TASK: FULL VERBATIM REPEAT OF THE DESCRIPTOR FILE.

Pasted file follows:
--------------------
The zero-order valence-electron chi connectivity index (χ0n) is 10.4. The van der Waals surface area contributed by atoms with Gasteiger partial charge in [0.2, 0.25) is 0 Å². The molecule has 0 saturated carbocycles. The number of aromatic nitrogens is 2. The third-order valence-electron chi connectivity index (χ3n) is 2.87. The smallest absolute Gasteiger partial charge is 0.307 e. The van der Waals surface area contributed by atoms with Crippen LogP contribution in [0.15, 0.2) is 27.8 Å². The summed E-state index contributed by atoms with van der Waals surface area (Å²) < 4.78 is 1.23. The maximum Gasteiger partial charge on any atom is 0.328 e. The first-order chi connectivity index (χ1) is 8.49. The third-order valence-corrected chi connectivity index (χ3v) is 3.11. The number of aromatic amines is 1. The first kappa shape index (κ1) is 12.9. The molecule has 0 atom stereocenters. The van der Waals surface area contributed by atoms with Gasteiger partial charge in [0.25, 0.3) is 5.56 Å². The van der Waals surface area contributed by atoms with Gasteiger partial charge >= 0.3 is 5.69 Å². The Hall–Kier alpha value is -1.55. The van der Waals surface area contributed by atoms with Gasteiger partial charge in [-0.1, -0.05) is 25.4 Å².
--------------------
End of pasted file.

The zero-order valence-electron chi connectivity index (χ0n) is 10.4. The van der Waals surface area contributed by atoms with Gasteiger partial charge in [0.2, 0.25) is 0 Å². The molecule has 0 saturated carbocycles. The number of aromatic nitrogens is 2. The third-order valence-electron chi connectivity index (χ3n) is 2.87. The smallest absolute Gasteiger partial charge is 0.307 e. The van der Waals surface area contributed by atoms with Crippen LogP contribution in [0.15, 0.2) is 27.8 Å². The summed E-state index contributed by atoms with van der Waals surface area (Å²) < 4.78 is 1.23. The maximum Gasteiger partial charge on any atom is 0.328 e. The first-order chi connectivity index (χ1) is 8.49. The third-order valence-corrected chi connectivity index (χ3v) is 3.11. The number of aromatic amines is 1. The first kappa shape index (κ1) is 12.9. The molecule has 0 atom stereocenters. The van der Waals surface area contributed by atoms with Gasteiger partial charge in [0.25, 0.3) is 5.56 Å². The van der Waals surface area contributed by atoms with Gasteiger partial charge >= 0.3 is 5.69 Å². The Hall–Kier alpha value is -1.55. The van der Waals surface area contributed by atoms with Gasteiger partial charge in [-0.1, -0.05) is 25.4 Å².